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INDIA - Energy

Power Sector Reforms
N.K. Singh
outlines the various challenges that hamper power reform initiatives in India, and recommends the formation of a “Special National Group on Power which represents a broader political spectrum” that is “needed to build and carry forward any consensus on these daunting challenges” (Financial Express, June 17, 2007).

Ethanol in India’s Energy Mix

Priyadarshini Singh
argues that “a well structured and decentralised bio-fuels policy that takes into account local climatic, demographic and agricultural factors can kill the proverbial two birds, namely rural unemployment and energy dependence, with one arrow”(IDSA Strategic Comments, June 7, 2007).

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The Lal Masjid CrisisThe Lal Masjid Crisis
Tasneem Noorani
examines the causes and implications of the Lal Masjid defiance in Pakistan’s capital, Islamabad (Dawn, June 29, 2007).

B. Raman argues that China forced President Musharraf to act decisively, and that “the crackdown against Lal Masjid [came] soon after the livid Chinese ran the riot act to Musharraf” (Outlook India, July 4, 2007, free registration required).

An Opening for Democracy?

Rasul Bakhsh Rais
points out that “the ongoing movement in Pakistan presents the U.S. with a fresh opportunity to support democratic transition” (Daily Times, June 19, 2007). In a similar vein, Subhash Kapila examines the situation in Pakistan and argues that the U.S. is allowing strategic compulsions to prevail over the political imperatives of re-establishing democracy in Pakistan (SAAG Paper No. 2272, June 21, 2007).

What the Future Might Hold for Pakistan
An IPCS Panel report looks at the way ahead for Pakistan (IPCS Article No. 2328, July 2, 2007), while another seminar report explores potential future scenarios and drivers for the India-Pakistan relationship (IPCS Article No. 2322, July 10, 2007).

Trying to predict how the current democratic struggle in Pakistan would end, I.A. Rehman believes that it is imperative for political parties to take over this mass movement, and urges them to engage “in a sustained and comprehensive dialogue with the people to ascertain their views on what they are prepared to yield to the state and what the state must guarantee them as part of its contract with them” (Dawn, June 28, 2007).

However, Masud Mufti reiterates the widespread disillusionment with the existing political parties and urges the lawyers to harness their “force into the permanent mould of a new political party with a different character, credentials and properties” in order to consolidate and expand the democratic gains made in recent months (Dawn, June 26, 2007).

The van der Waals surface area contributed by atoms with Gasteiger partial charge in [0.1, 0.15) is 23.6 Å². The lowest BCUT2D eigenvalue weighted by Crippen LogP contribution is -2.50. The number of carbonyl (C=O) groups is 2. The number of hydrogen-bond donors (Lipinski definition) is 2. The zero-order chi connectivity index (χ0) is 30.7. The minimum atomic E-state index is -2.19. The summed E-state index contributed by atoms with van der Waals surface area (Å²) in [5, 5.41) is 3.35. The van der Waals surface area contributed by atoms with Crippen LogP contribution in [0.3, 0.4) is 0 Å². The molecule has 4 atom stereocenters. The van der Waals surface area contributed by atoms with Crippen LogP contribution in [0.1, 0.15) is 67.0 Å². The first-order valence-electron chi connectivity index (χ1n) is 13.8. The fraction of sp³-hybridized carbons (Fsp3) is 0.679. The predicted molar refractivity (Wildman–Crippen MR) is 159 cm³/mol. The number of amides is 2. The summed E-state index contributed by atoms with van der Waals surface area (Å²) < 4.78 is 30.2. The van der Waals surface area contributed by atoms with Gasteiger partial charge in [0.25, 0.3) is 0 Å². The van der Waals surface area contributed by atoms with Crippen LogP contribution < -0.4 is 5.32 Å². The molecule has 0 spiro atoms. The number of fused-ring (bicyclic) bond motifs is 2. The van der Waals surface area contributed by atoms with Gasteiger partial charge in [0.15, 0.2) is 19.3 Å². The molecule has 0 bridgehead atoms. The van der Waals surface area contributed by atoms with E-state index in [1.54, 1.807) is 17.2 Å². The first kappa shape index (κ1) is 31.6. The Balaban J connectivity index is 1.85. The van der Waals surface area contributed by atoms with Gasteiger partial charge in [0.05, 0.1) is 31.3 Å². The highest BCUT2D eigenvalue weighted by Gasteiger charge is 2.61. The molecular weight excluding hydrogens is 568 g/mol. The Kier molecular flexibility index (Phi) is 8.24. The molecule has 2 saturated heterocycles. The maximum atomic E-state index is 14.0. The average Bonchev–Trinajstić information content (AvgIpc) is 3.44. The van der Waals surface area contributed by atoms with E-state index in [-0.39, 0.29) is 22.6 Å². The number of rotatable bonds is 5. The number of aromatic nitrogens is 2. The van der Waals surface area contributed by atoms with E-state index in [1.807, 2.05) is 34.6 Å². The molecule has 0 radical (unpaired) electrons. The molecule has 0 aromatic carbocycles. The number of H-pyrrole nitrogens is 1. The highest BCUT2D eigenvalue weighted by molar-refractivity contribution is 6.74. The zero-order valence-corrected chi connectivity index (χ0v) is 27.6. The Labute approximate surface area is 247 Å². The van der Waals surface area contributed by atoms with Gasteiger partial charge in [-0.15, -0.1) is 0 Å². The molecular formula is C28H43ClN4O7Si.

An editorial points out that President Musharraf, amid possible changes in U.S. policy towards his regime, has begun “diversifying” his reliance on the U.S. by reviving old links in the Gulf” with countries such as the UAE and Saudi Arabia (Daily Times, June 13, 2007).

Anwar Syed
examines the various possible scenarios for Musharraf’s political future (Dawn, June 24, 2007), while Syed Sharfuddin outlines an exit strategy for the military (Dawn, June 12, 2007).

MusharrafProspects for Free and Fair Elections
An editorial in Dawn, looking at questionable voters’ lists, warns against “an engineered exercise conducted on the lines of the 2002 polls” (Dawn, June 28, 2007).

Hasan Askari Rizvi
argues that “the exclusion of some government adversaries from the electoral process and the manipulation of the elections to the advantage of the ruling party would not salvage the Musharraf government;” rather, it would simply “hasten its collapse” (Daily Times, June 24, 2007).

Amid speculation that President Musharraf might be considering an early election to stave off the current crisis, an editorial in the Daily Times contends that “either way the country is heading towards a crisis that may become more dangerous as the economy begins to buckle under the effect of a sustained anti-Musharraf movement” (Daily Times, June 23, 2007).

Possible Solutions
To defuse this crisis and shape a new Pakistani polity, Najam Sethi recommends “a transitional power-sharing partnership between the military and political parties on the basis of an agreed moderate and liberal reform agenda, a sort of truth and national reconciliation process that heals political wounds and charts the road to a new Pakistan” (Daily Times, June 18, 2007).

Hasan Askari Rizvi believes the solution lies in the government committing itself to “holding parliamentary and provincial elections first, and to allowing the two exiled former prime ministers to return and lead their respective political parties” (Daily Times, June 17, 2007).

Pakistan’s Military Economy

Ayesha Siddiqa
, author of a highly controversial book, Military Inc: Inside Pakistan's Military Economy, attributes the sustenance of the military’s control over Pakistani politics to “parts of the political leadership, the civilian corporate sector, media barons, landed feudal elements and many others who'd like to see the military comfortably ensconced in the state's power politics” (Outlook India, June 25, 2007, free registration required).

Mirwaiz Umar Farooq
, chairman of the All Parties Hurriyat Conference, Kashmir, outlines his new thinking on Kashmir, outlining essential measures to resolve the Kashmir problem and move forward (Dawn, June 25, 2007).

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Bangladesh Political Party Reform
Muhammad Nurul Huda
finds it ironical that “it required a military-backed and allegedly non-representative government to awaken the mainstream political parties and make them realize the imperatives of reforms including party reforms” (Daily Star, June 30, 2007). In a separate article, he warns against giving in too early to the demand for the lifting of the ban on indoor political activities despite the U.S. ambassador's remark that delay in this regard could “adversely affect the legitimacy and legacy of the present caretaker government” (Daily Star, June 23, 2007).

Kazi S.M. Khasrul Alam Quddusi contends that “Awami League president and former premier Sheikh Hasina has come up with some novel proposals for reforms, which should turn out to be a reformer's delight in view of the heightened fervour and pressure for political reforms in Bangladesh” (Daily Star, June 27, 2007).

BNP’s Terrorist Links